Andean flute music is piped into the Ezequiel's enclosed double-deck salon. Black-coated waiters serve white wine while families sip hot Mate tea - an Argentine tra-di-tion.

Warmly dressed tourists step out of heated salons onto the open-air top deck and its panoramic view, as the ship glides from Ushuaia Bay down the Beagle Channel.

One mountain after another slides past: majestic Monte Olivia and a peak with serrated teeth called the Cinco Hermanos, or Five Brothers.

"Oh look! Seals!" a 6-year-old girl squeals as the Ezequiel pulls alongside an islet where dozens of fur seals rollick. The animals slide off black boulders into the waves as tourists "ooh" and "aah."

Another island looms up, topped with grunting sea lions, among them a 300-pound male defending his harem. Tourists crowd the side of the boat to gawk.

"Please be quiet," the tour guide whispers through the boat's microphones as the Ezequiel idles within yards.

Then the catamaran pulls away, a golden winter sunset glinting off the backs of the sea lions. Heading for home, the ship passes islands covered with squawking black cormorants. Some nosedive into the waves for fish.

The day ends as it began: Gray clouds gather atop distant mountains. The wind picks up. The mercury drops.

As waves rise higher and rap against the catamaran's pontoons, the Ezequiel speeds for Ushuaia Bay.

The city lights twinkle warmly, welcoming the tourist back after a winter's day at the end of the world.



If you go

Some things to do and places to go while in Tierra del Fuego:

Train at World's End: Regular roundtrip ticket until Oct. 31, 1998, is $26 for adults, $22 for children. Price increases Nov. 1 for summer high season to $30 for adults and $25 for children. One-way tickets are $4-$5 less. Five to seven departures daily in summer high season, three daily in low season. Roundtrip: nine miles or two hours and 15 minutes starting from End of the World Station five miles west of Ushuaia. More information available from stationmaster in Ushuaia at (54 901) 31-600.

Beagle Channel catamaran tours: Most excursions sail into or out of Ushuaia Bay, past Sea Lions' Island, Birds' Island, and the historical Les Eclaireurs lighthouse. Longer excursions pass Port Almanza and Mackinlay Pass to Martillo Island, home to a Magellan Penguins' rookery. Companies offering excursions include Rumbo Sur S.R.L., with twice daily departures on 21/2-hour outings. But rates and schedules vary, especially for longer day trips of 4-8 hours. Rumbo Sur S.R.L.: San Martin 342, Ushuaia, Argentina 9410 or phone (54-901) 21139.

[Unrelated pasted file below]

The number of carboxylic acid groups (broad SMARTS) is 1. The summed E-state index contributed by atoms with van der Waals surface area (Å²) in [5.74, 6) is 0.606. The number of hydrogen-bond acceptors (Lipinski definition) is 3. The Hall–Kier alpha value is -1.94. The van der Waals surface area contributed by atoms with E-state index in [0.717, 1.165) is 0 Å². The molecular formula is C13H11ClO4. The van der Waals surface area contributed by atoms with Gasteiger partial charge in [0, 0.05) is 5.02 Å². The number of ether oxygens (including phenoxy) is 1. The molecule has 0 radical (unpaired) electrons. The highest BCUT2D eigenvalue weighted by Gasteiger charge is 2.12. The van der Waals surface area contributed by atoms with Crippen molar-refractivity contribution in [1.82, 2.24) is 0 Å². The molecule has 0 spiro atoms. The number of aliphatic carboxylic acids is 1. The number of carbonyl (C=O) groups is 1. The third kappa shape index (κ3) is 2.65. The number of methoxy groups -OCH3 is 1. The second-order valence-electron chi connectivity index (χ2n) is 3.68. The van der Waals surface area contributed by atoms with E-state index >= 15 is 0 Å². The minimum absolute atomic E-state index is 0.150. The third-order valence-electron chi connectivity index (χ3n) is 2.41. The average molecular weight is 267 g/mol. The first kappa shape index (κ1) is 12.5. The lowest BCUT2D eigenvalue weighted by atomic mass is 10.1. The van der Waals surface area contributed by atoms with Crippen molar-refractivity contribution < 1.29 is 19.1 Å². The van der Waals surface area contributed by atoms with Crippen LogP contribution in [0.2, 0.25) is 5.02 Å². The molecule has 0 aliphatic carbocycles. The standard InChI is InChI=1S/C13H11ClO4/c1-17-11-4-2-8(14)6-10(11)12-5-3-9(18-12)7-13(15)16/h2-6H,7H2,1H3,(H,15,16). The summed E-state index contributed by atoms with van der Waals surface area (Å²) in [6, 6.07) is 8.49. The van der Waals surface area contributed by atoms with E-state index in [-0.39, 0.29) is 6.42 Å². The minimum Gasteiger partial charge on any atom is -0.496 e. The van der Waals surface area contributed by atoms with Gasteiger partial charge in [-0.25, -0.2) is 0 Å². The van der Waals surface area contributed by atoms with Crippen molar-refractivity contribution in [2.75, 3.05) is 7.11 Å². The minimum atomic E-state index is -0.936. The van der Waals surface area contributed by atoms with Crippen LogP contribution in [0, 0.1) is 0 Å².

Other points of interest in or near Ushuaia:

- Martial Glacier. A winding 4.5-mile road climbs from Ushuaia up the Martial chain of mountains, leading to a downhill ski slope with chairlift. From the top, a panoramic view of the Beagle Channel and the glacier. After a two-hour walk it is possible to arrive at the glacier itself. Other sports in and around the glacier and neighboring mountain valleys include cross-country skiing, snow-cat and sled dog rides in winter (June until mid-September, weather permitting). Horseback riding, four-wheeling, bicycling, backpacking, birdwatching and other sports predominate in other seasons.

- Tierra del Fuego National Park. A 150,000-acre protected area of craggy mountains, rivers, valleys and lakes that begins 7.5 miles west of Ushuaia. Park forest frames beautiful views of Beagle Channel. Local wildlife includes black-browed albatross, petrels, rabbits, silver fox, beavers and muskrats. Mountain and shore hiking trails of varying difficulty.

- Maritime Museum of Ushuaia and former Presidio penitentiary, San Martin and Yaganes streets, Ushuaia. Museum at former "Southernmost Prison on Earth," which was begun at turn of century and closed in 1947. Now on grounds of an Argentine naval base, museum provides insights into history of prison and navigation of surrounding archipelago.

For more information: Instituto Fueguino de Turismo, a tourism chamber located at Av. Maipu 505 in Ushuaia. Phone (54 901) 23-340 or 21-423. Web site (